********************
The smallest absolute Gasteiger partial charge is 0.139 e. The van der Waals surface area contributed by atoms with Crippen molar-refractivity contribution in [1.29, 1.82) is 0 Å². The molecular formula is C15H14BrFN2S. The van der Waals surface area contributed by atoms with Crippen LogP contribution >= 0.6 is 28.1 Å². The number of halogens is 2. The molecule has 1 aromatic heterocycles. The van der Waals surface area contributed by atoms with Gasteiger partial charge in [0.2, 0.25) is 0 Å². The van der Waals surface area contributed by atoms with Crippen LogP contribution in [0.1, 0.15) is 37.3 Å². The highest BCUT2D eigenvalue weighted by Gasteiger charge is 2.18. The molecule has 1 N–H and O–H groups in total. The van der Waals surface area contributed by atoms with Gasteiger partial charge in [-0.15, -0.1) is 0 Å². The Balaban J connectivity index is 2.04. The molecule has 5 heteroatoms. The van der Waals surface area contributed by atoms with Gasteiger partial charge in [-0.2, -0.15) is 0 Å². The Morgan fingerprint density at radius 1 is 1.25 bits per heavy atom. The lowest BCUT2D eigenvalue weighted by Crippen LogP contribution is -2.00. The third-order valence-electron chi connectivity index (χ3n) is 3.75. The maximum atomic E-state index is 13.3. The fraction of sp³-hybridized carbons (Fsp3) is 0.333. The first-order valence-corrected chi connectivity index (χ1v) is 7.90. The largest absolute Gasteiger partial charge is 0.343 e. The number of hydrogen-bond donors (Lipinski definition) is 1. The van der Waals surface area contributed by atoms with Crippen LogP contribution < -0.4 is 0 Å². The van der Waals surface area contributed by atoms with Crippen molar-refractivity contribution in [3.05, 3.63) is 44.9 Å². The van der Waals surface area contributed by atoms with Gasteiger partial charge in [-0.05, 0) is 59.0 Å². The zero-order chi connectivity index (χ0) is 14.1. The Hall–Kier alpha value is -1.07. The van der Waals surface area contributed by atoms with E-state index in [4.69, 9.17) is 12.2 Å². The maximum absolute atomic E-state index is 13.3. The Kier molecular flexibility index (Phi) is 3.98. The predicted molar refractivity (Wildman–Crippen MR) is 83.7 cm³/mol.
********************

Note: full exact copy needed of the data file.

The smallest absolute Gasteiger partial charge is 0.139 e. The van der Waals surface area contributed by atoms with Crippen molar-refractivity contribution in [1.29, 1.82) is 0 Å². The molecular formula is C15H14BrFN2S. The van der Waals surface area contributed by atoms with Crippen LogP contribution >= 0.6 is 28.1 Å². The number of halogens is 2. The molecule has 1 aromatic heterocycles. The van der Waals surface area contributed by atoms with Gasteiger partial charge in [0.2, 0.25) is 0 Å². The van der Waals surface area contributed by atoms with Crippen LogP contribution in [0.1, 0.15) is 37.3 Å². The highest BCUT2D eigenvalue weighted by Gasteiger charge is 2.18. The molecule has 1 N–H and O–H groups in total. The van der Waals surface area contributed by atoms with Gasteiger partial charge in [-0.15, -0.1) is 0 Å². The Balaban J connectivity index is 2.04. The molecule has 5 heteroatoms. The van der Waals surface area contributed by atoms with Gasteiger partial charge in [-0.2, -0.15) is 0 Å². The Morgan fingerprint density at radius 1 is 1.25 bits per heavy atom. The lowest BCUT2D eigenvalue weighted by Crippen LogP contribution is -2.00. The third-order valence-electron chi connectivity index (χ3n) is 3.75. The maximum atomic E-state index is 13.3. The fraction of sp³-hybridized carbons (Fsp3) is 0.333. The first-order valence-corrected chi connectivity index (χ1v) is 7.90. The largest absolute Gasteiger partial charge is 0.343 e. The number of hydrogen-bond donors (Lipinski definition) is 1. The van der Waals surface area contributed by atoms with Crippen LogP contribution < -0.4 is 0 Å². The van der Waals surface area contributed by atoms with Crippen molar-refractivity contribution in [3.05, 3.63) is 44.9 Å². The van der Waals surface area contributed by atoms with Gasteiger partial charge in [-0.05, 0) is 59.0 Å². The zero-order chi connectivity index (χ0) is 14.1. The Hall–Kier alpha value is -1.07. The van der Waals surface area contributed by atoms with E-state index in [4.69, 9.17) is 12.2 Å². The maximum absolute atomic E-state index is 13.3. The Kier molecular flexibility index (Phi) is 3.98. The predicted molar refractivity (Wildman–Crippen MR) is 83.7 cm³/mol.